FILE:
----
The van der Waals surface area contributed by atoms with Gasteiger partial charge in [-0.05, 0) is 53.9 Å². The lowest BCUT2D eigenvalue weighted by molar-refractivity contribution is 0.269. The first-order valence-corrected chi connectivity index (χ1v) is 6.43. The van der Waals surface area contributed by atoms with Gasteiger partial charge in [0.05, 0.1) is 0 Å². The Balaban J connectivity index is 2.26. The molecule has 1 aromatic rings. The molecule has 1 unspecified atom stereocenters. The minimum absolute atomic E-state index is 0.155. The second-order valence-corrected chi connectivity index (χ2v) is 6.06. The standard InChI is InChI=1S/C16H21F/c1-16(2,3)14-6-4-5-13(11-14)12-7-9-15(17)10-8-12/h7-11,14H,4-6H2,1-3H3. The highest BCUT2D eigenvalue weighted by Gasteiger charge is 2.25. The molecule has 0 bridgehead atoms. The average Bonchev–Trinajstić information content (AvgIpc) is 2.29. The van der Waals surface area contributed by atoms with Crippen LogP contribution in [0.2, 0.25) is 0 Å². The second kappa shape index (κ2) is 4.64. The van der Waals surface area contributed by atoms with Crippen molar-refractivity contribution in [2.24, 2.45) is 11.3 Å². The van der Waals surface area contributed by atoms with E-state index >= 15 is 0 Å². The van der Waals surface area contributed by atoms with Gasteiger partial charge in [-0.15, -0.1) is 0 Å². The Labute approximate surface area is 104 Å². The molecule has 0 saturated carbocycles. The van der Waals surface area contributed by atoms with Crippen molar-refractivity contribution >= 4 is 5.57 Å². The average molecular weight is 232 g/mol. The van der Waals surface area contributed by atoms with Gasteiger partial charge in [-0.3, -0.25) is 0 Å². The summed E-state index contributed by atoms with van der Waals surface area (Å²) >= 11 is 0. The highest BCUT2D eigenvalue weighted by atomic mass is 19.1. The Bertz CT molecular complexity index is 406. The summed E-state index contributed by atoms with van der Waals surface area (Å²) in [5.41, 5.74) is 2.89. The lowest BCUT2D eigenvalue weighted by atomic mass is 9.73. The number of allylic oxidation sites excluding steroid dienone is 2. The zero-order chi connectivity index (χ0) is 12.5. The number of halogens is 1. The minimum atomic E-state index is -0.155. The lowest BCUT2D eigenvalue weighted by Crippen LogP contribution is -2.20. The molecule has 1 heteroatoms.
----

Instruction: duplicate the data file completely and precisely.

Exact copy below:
The van der Waals surface area contributed by atoms with Gasteiger partial charge in [-0.05, 0) is 53.9 Å². The lowest BCUT2D eigenvalue weighted by molar-refractivity contribution is 0.269. The first-order valence-corrected chi connectivity index (χ1v) is 6.43. The van der Waals surface area contributed by atoms with Gasteiger partial charge in [0.05, 0.1) is 0 Å². The Balaban J connectivity index is 2.26. The molecule has 1 aromatic rings. The molecule has 1 unspecified atom stereocenters. The minimum absolute atomic E-state index is 0.155. The second-order valence-corrected chi connectivity index (χ2v) is 6.06. The standard InChI is InChI=1S/C16H21F/c1-16(2,3)14-6-4-5-13(11-14)12-7-9-15(17)10-8-12/h7-11,14H,4-6H2,1-3H3. The highest BCUT2D eigenvalue weighted by Gasteiger charge is 2.25. The molecule has 0 bridgehead atoms. The average Bonchev–Trinajstić information content (AvgIpc) is 2.29. The van der Waals surface area contributed by atoms with Crippen LogP contribution in [0.2, 0.25) is 0 Å². The second kappa shape index (κ2) is 4.64. The van der Waals surface area contributed by atoms with Crippen molar-refractivity contribution in [2.24, 2.45) is 11.3 Å². The van der Waals surface area contributed by atoms with E-state index >= 15 is 0 Å². The van der Waals surface area contributed by atoms with Gasteiger partial charge in [-0.15, -0.1) is 0 Å². The Labute approximate surface area is 104 Å². The molecule has 0 saturated carbocycles. The van der Waals surface area contributed by atoms with Crippen molar-refractivity contribution >= 4 is 5.57 Å². The average molecular weight is 232 g/mol. The van der Waals surface area contributed by atoms with Gasteiger partial charge in [-0.3, -0.25) is 0 Å². The summed E-state index contributed by atoms with van der Waals surface area (Å²) >= 11 is 0. The highest BCUT2D eigenvalue weighted by atomic mass is 19.1. The Bertz CT molecular complexity index is 406. The summed E-state index contributed by atoms with van der Waals surface area (Å²) in [5.41, 5.74) is 2.89. The lowest BCUT2D eigenvalue weighted by atomic mass is 9.73. The number of allylic oxidation sites excluding steroid dienone is 2. The zero-order chi connectivity index (χ0) is 12.5. The number of halogens is 1. The minimum atomic E-state index is -0.155. The lowest BCUT2D eigenvalue weighted by Crippen LogP contribution is -2.20. The molecule has 1 heteroatoms.